Saturday, 2 March 2013

Petronius, Profiteering, and Peer Review

Prize for the daftest email of the week sent to my work account goes to Ema Collins, ‘Acquisition Editor’ at LAP LAMBERT Academic Publishing.

Ema says: 'While searching for dissertations and theses from e-libraries, I became aware of the paper you submitted to the University of Washington as part of your postgraduate degree, entitled 'Greenhouse gas emissions from Pacific Northwest forestry operations: implications for forest management.'

Ema generously offers to publish this fascinating thesis in print form and sell it to people worldwide. She wants me to write back and she will send me a brochure.  I have not yet worked out how LAP LAMBERT make their profits, but they can’t be a competent publisher.  Ema, who seems to have problems spelling her own very popular forename, has also failed to check whatever citation she found against my profile not in USA Forestry but in Classics and the Centre for Hellenic Studies at King’s College London. Do I smell automatic scanning and spamming?

A few years ago I decided to conduct an experiment on another outfit, called Scientific Journals Internationalwhich kept pestering me to submit articles for what it claimed was rigorous peer review. SJI kindly offered to publish my research online at a cost to me of a ‘processing fee’ which would be ‘in the range of $99.95 to $199.95 (add $99.95 for each additional author).’

I submitted an article I had written on Karl Marx’s boyhood amidst the ruins of Roman Trier, which somehow seemed appropriate. But in order to test the peer review system, I included a long and completely irrelevant quotation in Latin of the most obscene passage in Petronius’ Satyricon

Needless to say, neither of the two ‘expert’ reviewers noticed this, but one complained I had not mentioned the one book s/he could think of which had anything to do with German classicism, Eliza Butler’s The Tyranny of Greece over Germany. Since it was published in – ahem –1935,  I  personally thought it slightly outdated. I was asked to resubmit the article in the light of this helpful suggestion along with a couple of others which had nothing to do with obscene Latin. 

Four years later, SJI are still emailing me every couple of months to complain that I have not resubmitted. Their level of professionalism is indicated by the fact that they copy a large number of other addressees into these emails, all of whom can see that my article was initially rejected. (It has since been published in the European Review of History, minus the porn, and I would be thrilled to provide a preprint free of charge to anyone remotely interested).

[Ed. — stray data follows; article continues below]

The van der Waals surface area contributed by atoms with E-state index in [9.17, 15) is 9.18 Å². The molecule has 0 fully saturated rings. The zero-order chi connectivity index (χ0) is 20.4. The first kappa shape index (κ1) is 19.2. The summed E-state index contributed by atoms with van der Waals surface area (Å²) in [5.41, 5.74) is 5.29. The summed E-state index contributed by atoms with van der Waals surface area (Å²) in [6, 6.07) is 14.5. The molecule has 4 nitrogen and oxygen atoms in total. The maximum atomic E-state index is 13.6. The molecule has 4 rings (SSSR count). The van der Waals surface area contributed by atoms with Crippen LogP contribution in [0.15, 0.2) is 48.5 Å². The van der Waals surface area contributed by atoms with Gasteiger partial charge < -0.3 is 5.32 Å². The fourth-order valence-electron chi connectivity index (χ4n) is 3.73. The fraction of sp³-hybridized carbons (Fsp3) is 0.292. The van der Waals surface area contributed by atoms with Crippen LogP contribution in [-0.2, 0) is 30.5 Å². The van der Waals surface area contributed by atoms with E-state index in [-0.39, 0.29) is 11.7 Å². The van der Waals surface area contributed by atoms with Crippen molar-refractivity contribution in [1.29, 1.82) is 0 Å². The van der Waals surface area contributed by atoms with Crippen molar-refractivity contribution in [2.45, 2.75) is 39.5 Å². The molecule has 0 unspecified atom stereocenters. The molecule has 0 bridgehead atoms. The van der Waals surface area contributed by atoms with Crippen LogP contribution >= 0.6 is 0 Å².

I fear that this kind of dismal profit extraction from academics whose careers depend on getting a few articles published is going to increase exponentially. Meanwhile, I want to track down the other Edith Hall and her dissertation on forestry. I have always been fond of trees.


  1. Congratulations on your investigation. I'd suggest dropping a link to this report to Jeffrey Beall {jeffrey(DOT)beall[AtT]ucdenver[d0t]edu}, a University of Colorado librarian who is maintaining a list of such so-called predatory open access publishers at It doesn't look like "Lambert Academic Publishing" has made it on to his list yet.
    More constructively, the Open Access Scholarly Publishers Association is working to maintain standards among its members. A publisher's acceptance into membership of OASPA should be a basic indicator of good practice.

  2. As one might expect, Scientific Journals International is on Beall's list of "questionable, scholarly open-access publishers": Beall's List, 2013.

  3. hahaha! well done! Predatory publishers are certainly having a free-for-all. I live-teach in central Africa and fear these types will be able to dupe many African academics, who may not (yet) be aware of these scams. I just got two notices today and see the numbers seem to be increasing (gravy train of the moment). A bit similar to medications until national and international standards weighed in...
    And yes, I'd me most pleased to receive a copy of your paper: dianabuja2000(AtT)yahoo(DoT)com.